South Park: Let’s Go Tower Defense Play! (XBLA)


Review – South Park: Let’s Go Tower Defense Play!

Tower Defence

Don’t throw the yellow snow.




It’s been 12 years since the foul mouthed children from the bizarre Colorado town graced our screens. Amidst the controversy, satire, hilarity and Scientology bashing the show has attached its name to everything from a major motion picture to music CD’s. However, videogames produced under the South Park name have never been as successful, previous titles have tackled the genres of FPS, Kart Racer and Quiz/Mini-games which were average at best. The very nature of South Park shows that pretty much anything can happen in an episode but how exactly can this be tied into the Tower Defence genre?


The 'Evil Genius' s-bend of death in action.

South Park Lets Go Tower Defence Play! has a plot that is about as irreverent as the average episode. The town is under siege from various waves of Ginger Kids, Hippies, Demons and Old People and as usual only the kids seem to be bothered about doing anything. The story is told in the standard “cheap out storyboard” style as opposed to proper animation, but all the voices are as authentic and brilliant as ever. As you progress through the game defending the different parts of town (stopping the enemies getting past) you reveal a little more of the story. This game isn’t trying to win any Oscars, but it is the familiar voice acting that you’ll enjoy hearing.

The game falls somewhere between the two main styles of TD games. The set path style (much like the awesome Ninja Town on the DS) has you planting towers at the side of the road to attack enemies as they pass. The free path style (much like the awesome Desktop Tower Defence on the Internet) allows you funnel the enemies wherever you want by creating mazes of towers that can be placed anywhere.


Still preferable to Medicaid.

The first few levels of the game are mostly just ‘set paths’ for the enemies to travel but it’s not long before you are given a greater ‘free path’ choice of tower placement (still not quite as free as Desktop Tower Defence). Later levels also introduce hazards which can be used to your advantage – dropping a car on unsuspecting Underpants Gnomes, or funnelling Mongolians in the direction of tumbling boulders are both valid (and essential) tactics in using the environment to your advantage.

The towers themselves are pretty basic in their attack. You have the usual cheap-oh all rounder, the laser, the fast firing, the slow and splash damage, the slow acting poison and the tower that slows enemy movement. As usual these towers can be upgraded with extra money, and to keep things simple each tower can only be upgraded once. Towers can only be constructed on patches of snow on the ground which can at times limit how you deploy them.


Hard to believe it’s been ten years since Chef’s Luv Shack. A lot has changed since then, not least of all the death of Chef/Isaac Hayes and birth of the Tower Defence genre. Now if I was to recommend one of those, I’d have to point you towards the recently reviewed Defence Grid, as it completely shames SP: LGTDP! in pure gameplay terms. The only thing going for this game is fanservice – over ten years’ worth of it. Well, that and the music.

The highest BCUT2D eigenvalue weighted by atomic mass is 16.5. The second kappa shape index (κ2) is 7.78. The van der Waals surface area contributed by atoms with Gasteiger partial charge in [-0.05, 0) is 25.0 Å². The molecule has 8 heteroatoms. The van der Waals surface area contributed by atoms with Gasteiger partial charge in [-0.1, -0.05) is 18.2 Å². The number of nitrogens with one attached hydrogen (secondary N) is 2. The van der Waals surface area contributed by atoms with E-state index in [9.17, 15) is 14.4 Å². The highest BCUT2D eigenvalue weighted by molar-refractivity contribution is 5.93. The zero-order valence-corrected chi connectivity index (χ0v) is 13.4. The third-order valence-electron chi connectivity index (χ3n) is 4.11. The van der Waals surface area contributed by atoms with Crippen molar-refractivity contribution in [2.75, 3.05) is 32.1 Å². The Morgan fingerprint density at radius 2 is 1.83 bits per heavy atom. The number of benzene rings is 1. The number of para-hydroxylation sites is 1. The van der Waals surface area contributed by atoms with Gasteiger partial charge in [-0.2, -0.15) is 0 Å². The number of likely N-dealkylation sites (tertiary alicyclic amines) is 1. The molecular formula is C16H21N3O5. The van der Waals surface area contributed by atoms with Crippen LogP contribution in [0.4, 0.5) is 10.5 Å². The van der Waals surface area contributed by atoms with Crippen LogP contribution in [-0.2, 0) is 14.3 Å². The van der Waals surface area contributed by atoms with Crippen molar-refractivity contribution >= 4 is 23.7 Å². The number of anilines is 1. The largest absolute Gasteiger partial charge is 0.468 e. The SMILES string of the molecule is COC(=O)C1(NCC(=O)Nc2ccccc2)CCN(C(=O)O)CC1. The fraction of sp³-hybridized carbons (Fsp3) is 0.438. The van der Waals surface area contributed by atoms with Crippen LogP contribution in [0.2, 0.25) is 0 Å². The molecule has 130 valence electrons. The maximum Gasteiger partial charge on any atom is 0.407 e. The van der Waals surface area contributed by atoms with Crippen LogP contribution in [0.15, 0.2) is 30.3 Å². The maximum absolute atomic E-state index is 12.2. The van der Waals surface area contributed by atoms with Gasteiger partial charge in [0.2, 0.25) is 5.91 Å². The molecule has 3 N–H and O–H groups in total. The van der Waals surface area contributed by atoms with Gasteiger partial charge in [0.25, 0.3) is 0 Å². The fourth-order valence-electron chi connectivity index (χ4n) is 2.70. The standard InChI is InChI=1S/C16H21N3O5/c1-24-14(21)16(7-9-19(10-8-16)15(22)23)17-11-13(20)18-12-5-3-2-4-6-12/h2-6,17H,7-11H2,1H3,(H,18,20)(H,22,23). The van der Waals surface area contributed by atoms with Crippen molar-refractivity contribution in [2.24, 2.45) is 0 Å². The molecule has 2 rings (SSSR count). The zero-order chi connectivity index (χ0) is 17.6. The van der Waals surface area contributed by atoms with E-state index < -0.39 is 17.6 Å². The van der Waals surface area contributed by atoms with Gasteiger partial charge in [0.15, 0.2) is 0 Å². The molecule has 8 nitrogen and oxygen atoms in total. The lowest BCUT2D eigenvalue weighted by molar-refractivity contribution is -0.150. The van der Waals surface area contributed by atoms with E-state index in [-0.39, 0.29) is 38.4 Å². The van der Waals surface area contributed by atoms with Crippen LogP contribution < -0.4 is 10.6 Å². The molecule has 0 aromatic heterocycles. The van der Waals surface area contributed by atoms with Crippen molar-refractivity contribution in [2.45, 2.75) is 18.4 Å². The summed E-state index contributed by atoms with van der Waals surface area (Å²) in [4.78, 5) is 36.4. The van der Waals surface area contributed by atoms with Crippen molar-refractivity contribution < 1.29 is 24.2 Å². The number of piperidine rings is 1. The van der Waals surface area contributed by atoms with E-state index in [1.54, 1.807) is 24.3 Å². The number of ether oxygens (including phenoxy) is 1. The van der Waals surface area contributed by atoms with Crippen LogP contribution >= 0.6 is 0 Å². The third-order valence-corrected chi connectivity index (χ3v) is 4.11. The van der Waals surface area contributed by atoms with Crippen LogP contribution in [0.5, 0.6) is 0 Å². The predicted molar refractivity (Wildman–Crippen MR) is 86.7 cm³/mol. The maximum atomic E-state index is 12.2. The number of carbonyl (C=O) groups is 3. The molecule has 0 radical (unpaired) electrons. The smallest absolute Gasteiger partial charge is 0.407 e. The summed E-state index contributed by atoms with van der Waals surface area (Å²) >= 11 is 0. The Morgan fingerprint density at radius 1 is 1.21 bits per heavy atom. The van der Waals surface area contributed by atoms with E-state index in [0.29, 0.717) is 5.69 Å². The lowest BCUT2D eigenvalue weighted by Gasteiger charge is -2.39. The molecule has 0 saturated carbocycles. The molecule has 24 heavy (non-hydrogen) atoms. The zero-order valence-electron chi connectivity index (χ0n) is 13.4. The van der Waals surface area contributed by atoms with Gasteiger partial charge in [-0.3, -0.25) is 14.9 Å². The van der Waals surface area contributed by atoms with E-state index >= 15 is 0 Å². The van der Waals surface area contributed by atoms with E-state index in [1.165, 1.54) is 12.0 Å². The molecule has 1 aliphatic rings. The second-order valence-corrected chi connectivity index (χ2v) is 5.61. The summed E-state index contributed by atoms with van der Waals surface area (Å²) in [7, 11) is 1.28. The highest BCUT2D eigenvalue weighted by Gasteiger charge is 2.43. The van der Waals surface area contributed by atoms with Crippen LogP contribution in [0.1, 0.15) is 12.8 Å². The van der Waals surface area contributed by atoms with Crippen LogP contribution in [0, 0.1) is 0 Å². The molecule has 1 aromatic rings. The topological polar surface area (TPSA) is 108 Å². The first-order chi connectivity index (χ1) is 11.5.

We’re talking eighty video clips from the show; eleven unlockable characters – each one with their own super power; and original dialogue performed by the cast. It’s the last feature that sold it for me, given the amount of audio cues activating all the time. Whether it’s the song of the Underpants Gnomes or just any time Cartman speaks, videogame dialogue is rarely this funny.

“Who’d want to unrock Craig? He’s an asshole.”

While the tower defence mechanics are by this point incredibly primitive, the ability to directly control the four boys and earn coins by taking down enemies yourself adds a bit of risk/reward to otherwise trial-and-error gameplay. This is often more of a risk than it should be, given that in the heat of a hippy rush, it can be a very easy when switching characters to accidentally walk into an enemy, which downs you and depletes your special gauge. If you have people to play with though, you might even be able to take a stab at the challenges. (and you should probably add a point or two to the score)

Secondary Score: 6/10

Other areas have massive patches of snow which are prime for building snow walls – built and placed just like towers these are very cheap and can create your own set path that the enemies most follow. Additionally towers can later be places atop the walls. A common strategy is to create your set path with the cheaply produced walls and then garnish with some towers.

In addition to the games hazards and towers, you of course have your friends to help you – either online with real people or offline with you moving the characters into position yourself – characters you aren’t controlling automatically attack. Each character also has a special ability meter which is filled by hitting enemies with snowballs.

Special abilities range from damaging enemies, to buffs which make your characters more potent for a short time. Unlocked characters, with their own unique stats and special attack can be used on subsequent play throughs of the game. As you progress through the game you unlock information on the towers, enemies, extra characters and of course video clips (over 80 of them).

Everyone will have a chance to get through the game with the ability to switch difficulty levels on the fly, and even skip levels all together if you are having difficulty. I am a massive fan of South Park, but blind devotion to a cartoon is not enough to enjoy a computer game (see some of the PS era SP games). Thankfully South Park Lets Go Tower Defence Play! is an enjoyable TD game that comes with a bucket load of fan service as extra.

Rating: ★★★★★★★☆☆☆


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